Alaska pollock producers say they’re working with the federal government to assure all loopholes are closed before the Federal Register announcement is published that seals a ban on import of Russian seafood, including imports of Russia-caught seafood processed in China.
Under an executive order issued by the White House on Dec. 22, no Russia-originated seafood is permitted for import into the U.S. after mid-February. The ban includes salmon, cod, crab and pollock, either harvested in Russian waters or by Russian vessels anywhere.
The bulk of the world’s supply of pollock, a popular and succulent whitefish, is harvested in Russia and Alaska. Alaska pollock is mostly sold as once-frozen fillet blocks or surimi caught by U.S. trawlers and processed in the U.S., while Russian caught pollock is frozen at sea and then reprocessed in China before being sold in Europe, the U.S. and elsewhere.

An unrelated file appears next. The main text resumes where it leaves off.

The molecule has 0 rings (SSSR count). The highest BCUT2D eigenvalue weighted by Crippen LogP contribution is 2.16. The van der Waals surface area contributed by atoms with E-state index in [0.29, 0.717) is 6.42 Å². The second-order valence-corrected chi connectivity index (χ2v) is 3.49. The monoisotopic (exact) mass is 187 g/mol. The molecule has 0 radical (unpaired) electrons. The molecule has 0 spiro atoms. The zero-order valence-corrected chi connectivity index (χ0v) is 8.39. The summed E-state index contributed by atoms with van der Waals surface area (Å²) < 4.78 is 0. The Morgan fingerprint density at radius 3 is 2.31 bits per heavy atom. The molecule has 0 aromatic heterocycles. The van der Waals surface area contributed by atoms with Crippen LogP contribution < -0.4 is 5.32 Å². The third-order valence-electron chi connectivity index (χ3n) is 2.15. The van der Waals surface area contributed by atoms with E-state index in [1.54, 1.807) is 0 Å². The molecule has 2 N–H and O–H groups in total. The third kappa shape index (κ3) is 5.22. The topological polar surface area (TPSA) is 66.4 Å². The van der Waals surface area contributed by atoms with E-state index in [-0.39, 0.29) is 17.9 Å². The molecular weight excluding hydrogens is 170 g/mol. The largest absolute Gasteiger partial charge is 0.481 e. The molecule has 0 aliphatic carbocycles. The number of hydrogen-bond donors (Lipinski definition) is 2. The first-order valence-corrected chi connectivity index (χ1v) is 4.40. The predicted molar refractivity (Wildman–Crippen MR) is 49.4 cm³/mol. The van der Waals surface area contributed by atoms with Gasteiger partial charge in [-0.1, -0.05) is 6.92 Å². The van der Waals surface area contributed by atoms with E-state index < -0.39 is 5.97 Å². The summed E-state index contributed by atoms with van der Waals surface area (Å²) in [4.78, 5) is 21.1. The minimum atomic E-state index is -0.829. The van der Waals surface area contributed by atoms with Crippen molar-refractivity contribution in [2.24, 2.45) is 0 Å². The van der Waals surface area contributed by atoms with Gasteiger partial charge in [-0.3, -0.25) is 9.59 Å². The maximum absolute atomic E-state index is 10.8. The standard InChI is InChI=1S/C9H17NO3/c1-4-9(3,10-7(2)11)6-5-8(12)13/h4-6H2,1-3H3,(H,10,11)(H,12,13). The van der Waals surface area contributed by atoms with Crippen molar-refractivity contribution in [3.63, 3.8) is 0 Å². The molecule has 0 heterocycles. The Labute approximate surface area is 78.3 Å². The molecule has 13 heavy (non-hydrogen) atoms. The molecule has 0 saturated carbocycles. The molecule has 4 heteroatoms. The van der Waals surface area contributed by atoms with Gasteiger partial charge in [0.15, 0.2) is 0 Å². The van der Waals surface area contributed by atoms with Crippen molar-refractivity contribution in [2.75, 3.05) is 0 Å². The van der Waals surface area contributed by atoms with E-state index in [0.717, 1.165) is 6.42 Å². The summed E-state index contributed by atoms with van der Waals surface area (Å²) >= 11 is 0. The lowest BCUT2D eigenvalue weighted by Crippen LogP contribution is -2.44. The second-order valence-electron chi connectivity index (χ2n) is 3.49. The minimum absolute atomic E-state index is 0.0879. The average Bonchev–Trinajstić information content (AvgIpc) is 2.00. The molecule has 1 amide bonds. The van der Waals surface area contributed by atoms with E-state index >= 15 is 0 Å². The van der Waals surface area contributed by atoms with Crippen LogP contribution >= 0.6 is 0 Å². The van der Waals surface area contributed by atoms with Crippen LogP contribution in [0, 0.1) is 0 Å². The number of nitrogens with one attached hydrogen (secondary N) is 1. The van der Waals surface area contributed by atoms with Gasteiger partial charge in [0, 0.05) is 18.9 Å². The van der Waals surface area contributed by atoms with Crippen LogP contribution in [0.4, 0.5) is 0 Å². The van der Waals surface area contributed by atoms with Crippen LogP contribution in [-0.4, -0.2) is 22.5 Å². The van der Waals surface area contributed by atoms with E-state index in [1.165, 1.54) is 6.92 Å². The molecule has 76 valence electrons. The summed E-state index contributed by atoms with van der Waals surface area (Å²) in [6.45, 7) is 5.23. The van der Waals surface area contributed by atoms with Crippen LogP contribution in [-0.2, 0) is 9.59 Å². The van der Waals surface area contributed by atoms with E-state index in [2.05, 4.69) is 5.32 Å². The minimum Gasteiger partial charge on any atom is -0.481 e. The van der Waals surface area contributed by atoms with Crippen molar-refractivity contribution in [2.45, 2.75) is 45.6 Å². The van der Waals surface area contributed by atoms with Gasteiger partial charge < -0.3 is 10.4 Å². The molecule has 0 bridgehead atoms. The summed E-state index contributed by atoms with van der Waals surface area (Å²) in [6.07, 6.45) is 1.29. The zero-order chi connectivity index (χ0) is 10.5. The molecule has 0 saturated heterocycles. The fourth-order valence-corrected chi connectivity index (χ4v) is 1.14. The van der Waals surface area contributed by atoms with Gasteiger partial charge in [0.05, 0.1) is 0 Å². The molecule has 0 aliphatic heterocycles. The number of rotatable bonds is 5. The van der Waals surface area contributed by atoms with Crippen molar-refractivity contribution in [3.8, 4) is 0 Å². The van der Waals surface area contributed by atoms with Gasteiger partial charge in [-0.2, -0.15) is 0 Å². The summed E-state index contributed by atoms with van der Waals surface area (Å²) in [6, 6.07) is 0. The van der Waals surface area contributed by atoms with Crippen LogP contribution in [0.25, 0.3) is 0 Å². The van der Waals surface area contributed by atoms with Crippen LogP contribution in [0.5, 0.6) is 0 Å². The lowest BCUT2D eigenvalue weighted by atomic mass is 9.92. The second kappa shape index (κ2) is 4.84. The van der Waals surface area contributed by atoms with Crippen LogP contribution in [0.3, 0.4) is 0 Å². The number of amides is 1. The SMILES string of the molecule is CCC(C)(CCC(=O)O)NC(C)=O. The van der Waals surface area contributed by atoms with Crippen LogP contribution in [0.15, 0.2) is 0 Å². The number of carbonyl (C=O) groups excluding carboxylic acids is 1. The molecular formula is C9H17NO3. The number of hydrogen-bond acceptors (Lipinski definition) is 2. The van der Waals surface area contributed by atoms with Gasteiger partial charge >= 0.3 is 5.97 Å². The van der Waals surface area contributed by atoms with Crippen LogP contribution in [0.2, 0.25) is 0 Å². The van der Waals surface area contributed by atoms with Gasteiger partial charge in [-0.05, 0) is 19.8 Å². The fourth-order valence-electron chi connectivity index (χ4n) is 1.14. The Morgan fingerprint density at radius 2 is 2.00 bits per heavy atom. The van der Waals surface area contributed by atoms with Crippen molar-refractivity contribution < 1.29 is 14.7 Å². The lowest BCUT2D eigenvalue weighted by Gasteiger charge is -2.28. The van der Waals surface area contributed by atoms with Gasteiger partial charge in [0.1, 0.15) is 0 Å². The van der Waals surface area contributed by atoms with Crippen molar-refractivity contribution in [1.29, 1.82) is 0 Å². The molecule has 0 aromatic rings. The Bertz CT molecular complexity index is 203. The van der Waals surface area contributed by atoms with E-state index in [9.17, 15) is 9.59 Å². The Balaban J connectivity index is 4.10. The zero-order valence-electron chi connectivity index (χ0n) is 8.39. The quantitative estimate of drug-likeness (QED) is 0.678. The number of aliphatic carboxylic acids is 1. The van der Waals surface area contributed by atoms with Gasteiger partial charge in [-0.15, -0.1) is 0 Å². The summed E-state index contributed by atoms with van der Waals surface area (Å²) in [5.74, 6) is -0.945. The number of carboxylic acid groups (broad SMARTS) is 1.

An article posted on Jan. 10 by the online publication SeafoodSource notes that only three pollock harmonized tariff schedule (HTS) category codes are restricted under the White House executive order.
CEO Craig Morris of Genuine Alaska Pollock Producers (GAPP) said Jan. 15 that it is working with the federal government to be sure any loopholes in the initial executive order are closed before the document is published in the Federal Register, which he expects to be done soon.
Meanwhile, the federal Office of Foreign Assets Control guidance listing the HTS codes has no legal status and subsequent rulemaking will formally define relevant HTS codes subject to that executive order.
Morris said a major concern is that U.S. consumers purchasing retail pollock know where their fish is coming from and that their purchases are not supporting Russian’s war in the Ukraine.
“This executive order will close that loophole,” he said.
As for Alaska pollock sales overall, fish sticks are doing particularly well and GAPP is really optimistic about a strong upcoming Lent season, he said. Lent begins Feb. 14 and ends March 27.